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Ferns/Upside-down fern


Several years ago I bought three Arachniodes standishii. Only one survived the first winter (zone 6, northern NJ), and that one has not increased in size nor number. I've never seen any spores on the fronds.

What is the trick to getting Upside-down fern to grow and multiply?

Janet hi;

I have not had personal experience with this particular fern, so I can only answer your question from literature.

The company that propagates and distributes this plant in the United States (Casa Flora) provides the following information on its website:  "It can be reluctant to produce spores and then reluctant to drop them, so fortunately tissue culture has brought us this fine plant."

This tells me that, due to the selection and propagation process, it may be very difficult (if not impossible) to try and propagate this from spore.

All my literary references concur that this plant is hardy to zone 6.  That means that you are right on the edge of its cold tolerance.  Once rooted and established, it should survive your winters.  However, extreme cold patterns may prove otherwise.

Generally, the inducement of stress (from heat, cold, or drought) my prompt your plant to produce fertile fronds and spores.  However, in a natural setting, these conditions would be difficult to create.  This variety does have a clumping form though, so while it is a slow grower, one can expect it to eventually grow and multiply to the extent that you could safely take divisions.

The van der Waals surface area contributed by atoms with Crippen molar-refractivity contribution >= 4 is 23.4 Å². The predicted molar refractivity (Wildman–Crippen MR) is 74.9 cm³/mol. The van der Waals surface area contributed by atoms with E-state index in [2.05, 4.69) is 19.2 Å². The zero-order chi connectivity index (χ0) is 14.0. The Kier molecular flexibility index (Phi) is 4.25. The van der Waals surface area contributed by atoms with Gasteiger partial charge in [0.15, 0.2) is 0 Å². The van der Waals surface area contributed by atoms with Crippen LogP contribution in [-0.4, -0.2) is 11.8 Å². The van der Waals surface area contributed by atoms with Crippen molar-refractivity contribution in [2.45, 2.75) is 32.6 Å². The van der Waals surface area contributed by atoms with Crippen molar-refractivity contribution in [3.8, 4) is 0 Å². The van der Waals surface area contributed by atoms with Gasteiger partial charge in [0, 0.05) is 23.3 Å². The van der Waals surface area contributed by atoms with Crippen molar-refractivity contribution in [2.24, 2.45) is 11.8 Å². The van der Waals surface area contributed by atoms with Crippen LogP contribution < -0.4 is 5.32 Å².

I apologize for not being able to provide a definitive process.  This is a fairly rare and unique fern, and it appears that any 'tricks' have yet to be documented.

Thanks for your inquiry!



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Dan Carmi


I can answer all types of questions regarding ferns: their physiology, life cycle, taxonomy, culture (for both the professional and hobbyist), home and garden application and care, site suitability, and more. I can also answer questions in the fields of greenhouse production, foliage plants, and houseplant care, along with questions in the general field of ornamental horticulture. I may be able to identify fern and foliage plants by photo, but I am unlikely to be able to do it by description (though I will never turn down a challenge). I am not an expert in crop, field, and agronomic production. I am not an expert on annuals, perennials, tree & shrub crops.


I am a horticulturist with a formal education and twelve years experience in commercial fern and tropical foliage production. I also served as Adjunct Professor of Horticulture at Florida Southern College.

Florida's Nursery Growers and Landscape Association: current member and Action Chapter Board Member 2006-2008.

I have a BSc in Environmental Horticulture / Business from Florida Southern College, specializing in Greenhouse Management and Production.

Awards and Honors
FNGLA Action Chapter President's Award 2006-2007, numerous academic awards 2001-2005.

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Through my place of employment, I serve hundreds of commercial growers across the country and beyond.

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